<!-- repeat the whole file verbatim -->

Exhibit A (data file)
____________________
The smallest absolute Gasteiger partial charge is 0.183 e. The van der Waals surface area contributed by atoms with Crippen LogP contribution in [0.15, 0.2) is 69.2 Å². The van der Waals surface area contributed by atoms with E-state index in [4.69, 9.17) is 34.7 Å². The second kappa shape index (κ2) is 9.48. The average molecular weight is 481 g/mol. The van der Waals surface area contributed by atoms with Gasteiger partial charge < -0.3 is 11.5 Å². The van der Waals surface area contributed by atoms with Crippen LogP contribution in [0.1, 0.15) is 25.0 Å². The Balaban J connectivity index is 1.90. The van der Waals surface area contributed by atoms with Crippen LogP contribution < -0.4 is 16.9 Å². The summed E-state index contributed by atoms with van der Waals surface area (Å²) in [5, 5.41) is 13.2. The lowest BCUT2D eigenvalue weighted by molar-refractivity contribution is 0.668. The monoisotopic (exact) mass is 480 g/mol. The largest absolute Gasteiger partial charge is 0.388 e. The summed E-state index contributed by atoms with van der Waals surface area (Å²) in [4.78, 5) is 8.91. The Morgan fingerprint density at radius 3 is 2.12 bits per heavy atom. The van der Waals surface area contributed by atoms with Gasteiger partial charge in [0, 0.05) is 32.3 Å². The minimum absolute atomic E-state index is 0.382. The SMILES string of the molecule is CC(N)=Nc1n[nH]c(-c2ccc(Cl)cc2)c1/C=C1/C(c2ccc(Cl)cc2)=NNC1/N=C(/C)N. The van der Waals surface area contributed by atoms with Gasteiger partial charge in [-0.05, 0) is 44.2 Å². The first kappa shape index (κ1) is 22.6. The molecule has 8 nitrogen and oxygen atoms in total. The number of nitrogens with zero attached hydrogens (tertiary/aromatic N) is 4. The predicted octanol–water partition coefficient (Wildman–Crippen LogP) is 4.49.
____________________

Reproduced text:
The smallest absolute Gasteiger partial charge is 0.183 e. The van der Waals surface area contributed by atoms with Crippen LogP contribution in [0.15, 0.2) is 69.2 Å². The van der Waals surface area contributed by atoms with E-state index in [4.69, 9.17) is 34.7 Å². The second kappa shape index (κ2) is 9.48. The average molecular weight is 481 g/mol. The van der Waals surface area contributed by atoms with Gasteiger partial charge < -0.3 is 11.5 Å². The van der Waals surface area contributed by atoms with Crippen LogP contribution in [0.1, 0.15) is 25.0 Å². The Balaban J connectivity index is 1.90. The van der Waals surface area contributed by atoms with Crippen LogP contribution < -0.4 is 16.9 Å². The summed E-state index contributed by atoms with van der Waals surface area (Å²) in [5, 5.41) is 13.2. The lowest BCUT2D eigenvalue weighted by molar-refractivity contribution is 0.668. The monoisotopic (exact) mass is 480 g/mol. The largest absolute Gasteiger partial charge is 0.388 e. The summed E-state index contributed by atoms with van der Waals surface area (Å²) in [4.78, 5) is 8.91. The Morgan fingerprint density at radius 3 is 2.12 bits per heavy atom. The van der Waals surface area contributed by atoms with Gasteiger partial charge in [0, 0.05) is 32.3 Å². The minimum absolute atomic E-state index is 0.382. The SMILES string of the molecule is CC(N)=Nc1n[nH]c(-c2ccc(Cl)cc2)c1/C=C1/C(c2ccc(Cl)cc2)=NNC1/N=C(/C)N. The van der Waals surface area contributed by atoms with Gasteiger partial charge in [-0.05, 0) is 44.2 Å². The first kappa shape index (κ1) is 22.6. The molecule has 8 nitrogen and oxygen atoms in total. The number of nitrogens with zero attached hydrogens (tertiary/aromatic N) is 4. The predicted octanol–water partition coefficient (Wildman–Crippen LogP) is 4.49.